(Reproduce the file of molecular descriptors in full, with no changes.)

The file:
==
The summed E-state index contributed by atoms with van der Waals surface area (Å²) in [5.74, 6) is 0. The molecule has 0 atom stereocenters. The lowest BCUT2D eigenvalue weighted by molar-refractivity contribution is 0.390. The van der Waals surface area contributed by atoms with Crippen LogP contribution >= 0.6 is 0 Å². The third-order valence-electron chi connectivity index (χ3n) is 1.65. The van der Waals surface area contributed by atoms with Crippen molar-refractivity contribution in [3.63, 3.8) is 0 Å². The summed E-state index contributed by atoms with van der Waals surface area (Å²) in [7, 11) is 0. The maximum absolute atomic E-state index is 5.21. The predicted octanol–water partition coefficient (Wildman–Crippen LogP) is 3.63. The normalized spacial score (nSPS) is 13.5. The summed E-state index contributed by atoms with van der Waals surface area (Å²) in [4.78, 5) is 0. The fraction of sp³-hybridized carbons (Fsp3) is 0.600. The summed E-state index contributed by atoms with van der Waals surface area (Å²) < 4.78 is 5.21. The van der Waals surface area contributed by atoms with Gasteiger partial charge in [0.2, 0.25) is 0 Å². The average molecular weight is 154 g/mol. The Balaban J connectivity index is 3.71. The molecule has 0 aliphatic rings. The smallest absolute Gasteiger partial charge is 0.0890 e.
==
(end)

The summed E-state index contributed by atoms with van der Waals surface area (Å²) in [5.74, 6) is 0. The molecule has 0 atom stereocenters. The lowest BCUT2D eigenvalue weighted by molar-refractivity contribution is 0.390. The van der Waals surface area contributed by atoms with Crippen LogP contribution >= 0.6 is 0 Å². The third-order valence-electron chi connectivity index (χ3n) is 1.65. The van der Waals surface area contributed by atoms with Crippen molar-refractivity contribution in [3.63, 3.8) is 0 Å². The summed E-state index contributed by atoms with van der Waals surface area (Å²) in [7, 11) is 0. The maximum absolute atomic E-state index is 5.21. The predicted octanol–water partition coefficient (Wildman–Crippen LogP) is 3.63. The normalized spacial score (nSPS) is 13.5. The summed E-state index contributed by atoms with van der Waals surface area (Å²) in [4.78, 5) is 0. The fraction of sp³-hybridized carbons (Fsp3) is 0.600. The summed E-state index contributed by atoms with van der Waals surface area (Å²) < 4.78 is 5.21. The van der Waals surface area contributed by atoms with Gasteiger partial charge in [0.2, 0.25) is 0 Å². The average molecular weight is 154 g/mol. The Balaban J connectivity index is 3.71. The molecule has 0 aliphatic rings. The smallest absolute Gasteiger partial charge is 0.0890 e.